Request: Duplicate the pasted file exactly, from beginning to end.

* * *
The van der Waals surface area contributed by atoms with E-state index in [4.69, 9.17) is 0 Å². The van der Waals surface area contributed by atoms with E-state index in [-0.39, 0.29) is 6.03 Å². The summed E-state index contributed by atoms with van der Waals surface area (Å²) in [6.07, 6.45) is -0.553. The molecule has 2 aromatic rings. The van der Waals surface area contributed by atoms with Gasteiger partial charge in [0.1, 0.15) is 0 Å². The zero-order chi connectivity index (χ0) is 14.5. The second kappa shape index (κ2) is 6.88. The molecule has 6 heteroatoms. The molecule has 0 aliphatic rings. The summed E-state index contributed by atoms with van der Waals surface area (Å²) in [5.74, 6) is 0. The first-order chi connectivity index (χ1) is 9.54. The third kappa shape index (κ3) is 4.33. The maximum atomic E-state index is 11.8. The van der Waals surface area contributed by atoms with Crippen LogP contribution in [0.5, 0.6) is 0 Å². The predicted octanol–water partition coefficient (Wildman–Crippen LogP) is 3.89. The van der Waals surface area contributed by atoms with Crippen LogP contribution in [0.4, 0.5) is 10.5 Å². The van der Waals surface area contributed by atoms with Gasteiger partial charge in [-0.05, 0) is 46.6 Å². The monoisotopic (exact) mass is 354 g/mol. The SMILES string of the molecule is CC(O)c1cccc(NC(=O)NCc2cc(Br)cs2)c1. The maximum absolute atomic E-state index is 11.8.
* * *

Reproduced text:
The van der Waals surface area contributed by atoms with E-state index in [4.69, 9.17) is 0 Å². The van der Waals surface area contributed by atoms with E-state index in [-0.39, 0.29) is 6.03 Å². The summed E-state index contributed by atoms with van der Waals surface area (Å²) in [6.07, 6.45) is -0.553. The molecule has 2 aromatic rings. The van der Waals surface area contributed by atoms with Gasteiger partial charge in [0.1, 0.15) is 0 Å². The zero-order chi connectivity index (χ0) is 14.5. The second kappa shape index (κ2) is 6.88. The molecule has 6 heteroatoms. The molecule has 0 aliphatic rings. The summed E-state index contributed by atoms with van der Waals surface area (Å²) in [5.74, 6) is 0. The first-order chi connectivity index (χ1) is 9.54. The third kappa shape index (κ3) is 4.33. The maximum atomic E-state index is 11.8. The van der Waals surface area contributed by atoms with Crippen LogP contribution in [0.5, 0.6) is 0 Å². The predicted octanol–water partition coefficient (Wildman–Crippen LogP) is 3.89. The van der Waals surface area contributed by atoms with Crippen LogP contribution in [0.4, 0.5) is 10.5 Å². The van der Waals surface area contributed by atoms with Gasteiger partial charge in [-0.05, 0) is 46.6 Å². The monoisotopic (exact) mass is 354 g/mol. The SMILES string of the molecule is CC(O)c1cccc(NC(=O)NCc2cc(Br)cs2)c1. The maximum absolute atomic E-state index is 11.8.